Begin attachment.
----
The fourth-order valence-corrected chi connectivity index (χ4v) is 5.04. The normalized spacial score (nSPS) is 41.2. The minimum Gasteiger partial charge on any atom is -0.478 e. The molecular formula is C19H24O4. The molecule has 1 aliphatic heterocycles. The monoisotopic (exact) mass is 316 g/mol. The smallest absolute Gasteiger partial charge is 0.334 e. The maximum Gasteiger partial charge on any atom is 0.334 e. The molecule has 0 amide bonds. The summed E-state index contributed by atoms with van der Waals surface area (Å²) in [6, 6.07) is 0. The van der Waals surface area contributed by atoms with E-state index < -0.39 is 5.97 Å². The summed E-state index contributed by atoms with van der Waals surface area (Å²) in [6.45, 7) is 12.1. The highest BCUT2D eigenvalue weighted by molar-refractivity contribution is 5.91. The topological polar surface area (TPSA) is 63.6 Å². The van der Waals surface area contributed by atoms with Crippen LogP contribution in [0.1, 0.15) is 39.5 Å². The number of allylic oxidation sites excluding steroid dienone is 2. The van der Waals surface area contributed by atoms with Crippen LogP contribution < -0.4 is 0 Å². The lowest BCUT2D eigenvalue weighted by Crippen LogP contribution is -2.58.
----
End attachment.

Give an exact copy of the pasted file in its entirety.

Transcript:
The fourth-order valence-corrected chi connectivity index (χ4v) is 5.04. The normalized spacial score (nSPS) is 41.2. The minimum Gasteiger partial charge on any atom is -0.478 e. The molecular formula is C19H24O4. The molecule has 1 aliphatic heterocycles. The monoisotopic (exact) mass is 316 g/mol. The smallest absolute Gasteiger partial charge is 0.334 e. The maximum Gasteiger partial charge on any atom is 0.334 e. The molecule has 0 amide bonds. The summed E-state index contributed by atoms with van der Waals surface area (Å²) in [6, 6.07) is 0. The van der Waals surface area contributed by atoms with E-state index < -0.39 is 5.97 Å². The summed E-state index contributed by atoms with van der Waals surface area (Å²) in [6.45, 7) is 12.1. The highest BCUT2D eigenvalue weighted by molar-refractivity contribution is 5.91. The topological polar surface area (TPSA) is 63.6 Å². The van der Waals surface area contributed by atoms with Crippen LogP contribution in [0.1, 0.15) is 39.5 Å². The number of allylic oxidation sites excluding steroid dienone is 2. The van der Waals surface area contributed by atoms with Crippen LogP contribution < -0.4 is 0 Å². The lowest BCUT2D eigenvalue weighted by Crippen LogP contribution is -2.58.